The Impact of the Scientific Revolution
Science began soon after the Birth of Civilization. Man had already learned to tame animals and grow plants. To shape materials like clay and metals to his purposes and even to heal his bodily ailments. We do not know why he did these things because his magic and reasoning are concealed. Only with the second millennium B.C have we learned that there were three elements in man’s attitude to nature, which impacted the growth of the scientific revolution: empirical practice, magic and rational thinking. These same three elements continued to exist in science for many thousand years, until the scientific revolution took place in the 16th through the 18th centuries. Reason, in conjunction with observation and experiment, slowly robbed magic of its power, and was better able to anticipate and absorb the chance discoveries of inventors.
The Scientific Revolution was the new era of scientific beliefs. There is a misconception of the term revolution because revolution means that it was a rapid process. The scientific revolution however was not a rapid process and involved several scientists throughout a wide array of time. Since 1800, one of accomplishment. The history of the scientific revolution was concluded by the early years of the nineteenth century. The Italian Renaissance began in the early 1500’s. Scholars, mathematicians, physicians everywhere measured their own attainments by Italian standards; The Italian universities, and the Italian printing house. During the 1500’s, people believed that science and thought were important but once they studied this concept. They never discussed it again. By the 1600’s and 1700’s, secure thoughts of science and religion became contradictory. Scie…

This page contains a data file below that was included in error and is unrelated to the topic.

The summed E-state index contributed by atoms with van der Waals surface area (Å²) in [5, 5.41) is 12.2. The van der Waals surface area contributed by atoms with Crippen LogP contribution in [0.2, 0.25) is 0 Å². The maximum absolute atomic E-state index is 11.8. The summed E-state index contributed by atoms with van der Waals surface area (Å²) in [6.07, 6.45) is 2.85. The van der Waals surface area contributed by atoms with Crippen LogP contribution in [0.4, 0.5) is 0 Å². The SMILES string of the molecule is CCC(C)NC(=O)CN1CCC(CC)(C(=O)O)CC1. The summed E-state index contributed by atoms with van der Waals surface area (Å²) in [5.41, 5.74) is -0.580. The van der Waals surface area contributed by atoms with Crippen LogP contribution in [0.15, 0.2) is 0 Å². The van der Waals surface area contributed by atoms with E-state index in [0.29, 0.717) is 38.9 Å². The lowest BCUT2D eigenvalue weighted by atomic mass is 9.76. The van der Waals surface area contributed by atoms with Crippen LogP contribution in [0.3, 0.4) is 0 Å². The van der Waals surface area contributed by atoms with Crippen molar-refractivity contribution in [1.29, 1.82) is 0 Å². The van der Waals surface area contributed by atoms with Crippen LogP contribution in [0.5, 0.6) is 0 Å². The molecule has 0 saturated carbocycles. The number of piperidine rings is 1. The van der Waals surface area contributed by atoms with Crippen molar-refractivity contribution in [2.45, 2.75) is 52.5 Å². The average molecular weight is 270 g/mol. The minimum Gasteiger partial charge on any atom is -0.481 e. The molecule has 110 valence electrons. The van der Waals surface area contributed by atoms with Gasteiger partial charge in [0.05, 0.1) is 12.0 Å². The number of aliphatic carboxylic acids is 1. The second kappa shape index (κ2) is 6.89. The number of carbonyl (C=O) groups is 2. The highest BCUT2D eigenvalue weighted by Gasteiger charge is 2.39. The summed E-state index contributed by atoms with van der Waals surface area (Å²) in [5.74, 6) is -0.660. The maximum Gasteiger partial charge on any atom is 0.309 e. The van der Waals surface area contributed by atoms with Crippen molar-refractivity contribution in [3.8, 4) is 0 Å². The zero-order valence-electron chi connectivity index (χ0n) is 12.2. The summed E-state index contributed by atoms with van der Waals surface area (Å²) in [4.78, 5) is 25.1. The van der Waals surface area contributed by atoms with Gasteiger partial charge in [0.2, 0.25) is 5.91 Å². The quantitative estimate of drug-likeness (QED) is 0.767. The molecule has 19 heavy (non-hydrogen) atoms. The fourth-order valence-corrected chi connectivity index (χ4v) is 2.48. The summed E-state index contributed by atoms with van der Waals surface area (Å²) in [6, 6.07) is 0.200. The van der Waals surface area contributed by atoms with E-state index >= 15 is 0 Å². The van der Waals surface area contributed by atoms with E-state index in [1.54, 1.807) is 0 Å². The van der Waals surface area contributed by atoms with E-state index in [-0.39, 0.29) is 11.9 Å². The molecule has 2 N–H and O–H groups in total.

…s was a rapid process. The scientific revolution however was not a rapid process and involved several scientists throughout a wide array of time. Three of the most important scientists of this era were Tycho Brahe, Galileo, and Isaac Newton. Discoveries in space, computer technology and medicine have reached incredible heights. People are living much longer with a better quality of life because of transplants and operations with laser technology. DNA research has greatly advanced and is used in many facets of biology and crime prevention.
Hall A.R. The Scientific Revolution 1500-1800, The Formation of the Modern Scientific Attitude. Boston: Beacon Press, 1956
Haskins, Caryl. The Scientific Revolution and World Politics. New York 1964
Elbers, Gerald, and Paul Duncan. The Scientific Revolution: Challenge and Promise.Washington, D.C. 1959